A week out with APLA

Moneybox

Philip & Sandra Box
Joined
Oct 10, 2014
Messages
3,316
Reaction score
13,691
Location
Cue, WA
Earlier this year we had an offer from a mining company to check out one of their "E" leases just south of Meekatharra. When I broke a tooth a few weeks back and had to take the 115km trip to the dentist I packed the bus and went prepared to do a little exploration on this lease. I boiled up a pot full of Tapioca Pearls into a pudding before I left so that I didn't starve after treatment.

On the way to Meekatharra I spotted an APLA Camp sign pegged to a fence. On my return journey with a numb face and a couple of teeth missing I followed the signs to find about twenty caravans and tents set up on an "E" lease only about 20km from my intended destination. My brother Merv had intended to meet me on the mining company's lease but he was delayed so I approached the camp leader Greg Young from APLA Perth.

I'm a member of the Goldfields branch of APLA so Greg told me that if I wanted to join them I'd have drive back to the camp in Cue where Goldfields, Mandurah and the South West groups were on a different site. Perth already had over eighty members that they had split into two separate camps in the area. I told him I had no intension of returning to Cue anytime soon so he very kindly invited me to stay.

I was just a blow-in so I wasn't bound by their strict rules but I did my best to abide by them anyway ;)
I've never been to an APLA camp before so I was pleasantly impressed with the manner in which they ran the camp. They have a system where they can easily check at the end of the day that all prospectors had returned. Some energetic person or people had dug a huge firepit and collected ample wood. Strict rules applied to what could be burned in the fire, no plastics or metal of any kind. Nubies were given help and guidance along the way, not everybody found gold but every effort was made to give them a fighting chance.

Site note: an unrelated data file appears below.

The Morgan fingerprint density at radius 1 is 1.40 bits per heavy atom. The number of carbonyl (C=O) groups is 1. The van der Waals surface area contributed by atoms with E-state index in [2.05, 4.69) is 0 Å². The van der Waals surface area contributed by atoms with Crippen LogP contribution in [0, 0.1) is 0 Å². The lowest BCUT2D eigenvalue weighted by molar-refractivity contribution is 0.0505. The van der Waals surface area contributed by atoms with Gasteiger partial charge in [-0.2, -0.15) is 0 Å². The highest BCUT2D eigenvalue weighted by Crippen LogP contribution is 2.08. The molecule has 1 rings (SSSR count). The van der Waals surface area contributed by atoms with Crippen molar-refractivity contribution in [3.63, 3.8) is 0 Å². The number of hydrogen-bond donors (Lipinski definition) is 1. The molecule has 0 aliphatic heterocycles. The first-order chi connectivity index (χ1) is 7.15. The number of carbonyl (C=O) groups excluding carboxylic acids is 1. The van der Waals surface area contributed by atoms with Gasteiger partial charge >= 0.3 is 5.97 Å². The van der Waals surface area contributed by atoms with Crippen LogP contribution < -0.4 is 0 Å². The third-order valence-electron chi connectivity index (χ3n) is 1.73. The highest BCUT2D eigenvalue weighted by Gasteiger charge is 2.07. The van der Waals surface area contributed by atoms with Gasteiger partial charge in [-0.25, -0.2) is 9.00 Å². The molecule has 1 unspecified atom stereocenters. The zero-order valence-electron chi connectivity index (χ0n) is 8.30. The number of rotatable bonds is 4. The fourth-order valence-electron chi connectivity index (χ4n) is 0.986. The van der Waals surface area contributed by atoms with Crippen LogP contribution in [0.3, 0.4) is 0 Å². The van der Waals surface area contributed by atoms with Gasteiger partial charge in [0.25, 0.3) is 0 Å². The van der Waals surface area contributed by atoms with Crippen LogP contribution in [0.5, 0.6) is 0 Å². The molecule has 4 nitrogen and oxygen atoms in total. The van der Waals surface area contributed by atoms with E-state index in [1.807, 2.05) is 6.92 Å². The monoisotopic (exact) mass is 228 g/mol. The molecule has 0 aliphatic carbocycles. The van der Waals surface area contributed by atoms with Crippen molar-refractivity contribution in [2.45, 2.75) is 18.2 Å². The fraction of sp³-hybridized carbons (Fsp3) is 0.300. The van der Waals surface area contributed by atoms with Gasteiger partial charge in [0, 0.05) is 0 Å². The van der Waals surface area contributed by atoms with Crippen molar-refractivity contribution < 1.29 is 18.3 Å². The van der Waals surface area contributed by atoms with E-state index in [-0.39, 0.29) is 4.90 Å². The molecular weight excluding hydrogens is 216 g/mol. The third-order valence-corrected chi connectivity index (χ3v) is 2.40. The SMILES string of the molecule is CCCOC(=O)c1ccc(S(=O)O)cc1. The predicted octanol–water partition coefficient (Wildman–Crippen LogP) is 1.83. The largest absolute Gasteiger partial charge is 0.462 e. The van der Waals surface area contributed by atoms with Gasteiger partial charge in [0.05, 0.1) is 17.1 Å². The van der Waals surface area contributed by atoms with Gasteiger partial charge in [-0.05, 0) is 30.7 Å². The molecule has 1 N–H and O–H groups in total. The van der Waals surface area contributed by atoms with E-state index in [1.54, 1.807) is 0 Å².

Prize.jpg

There was a damper cook-off around the campfire on one night. It was good to see all those camp ovens getting a workout. I found an old bag of flour under the bus seat and put my bit in. I was told by the judge that it was "A bit ordinary" but I won the above prizes anyway. Every participant got a prize.

Ground.jpg

The leases selected buy the camp organises had some fabulous looking ground spread over many square kilometres and we were free to go anywhere within the boundaries. Unfortunately the gold was extremely hard to find. On the first day I found two 0.8g pieces and one about 0.3g in a location about 14km from the camp. I was camped next to a group of three sharing a GPX6000. They were obviously new to the game so I offered them the coordinates not knowing if they could drive to the spot. I was the only member on a quad bike so I'd just chosen a spot off the map and headed across country to get there.

Salt and Pepper.jpg

The next morning I had intended to go to the same spot but had to pass over all this great looking ground to get there so I lingered in a few spots along the way. When I eventually got there about 11:00am I think it was like a car park with six or eight vehicles within an area of a few hundred metres square. Some were working an area of ground that had been turned over so they were digging plenty of deep junk, some were wandering across the wide expanses of quartz and ironstone and a few were on a scrapping. Nobody had taken any of my gold :)

I worked over my little patch with no success and by then I'd really had enough of the GPX6000 and it's magnetic attraction to hotrocks. I'd come prepared with the GPX4500 and the 19" NF coil. This coil cost me $600 some years back and I thought it was time I taught it how to find gold. Mrs M keeps reminding me from time to time about that $600 I wasted ;)

I leant the 6000 to one of the Nubies and set off in a straight line swinging the 19" coil. I only got as far as the next quartz ridge before I pinged a little flat nugget of about 0.5g. The ground was a bit different with very little visible iron (hotrocks) and almost completely white with quartz. I started off on a square patch around that spot and by the end of the day I'd turned up another two 0.8g nuggets. Several of the others came back to camp with a small quantity of gold as well.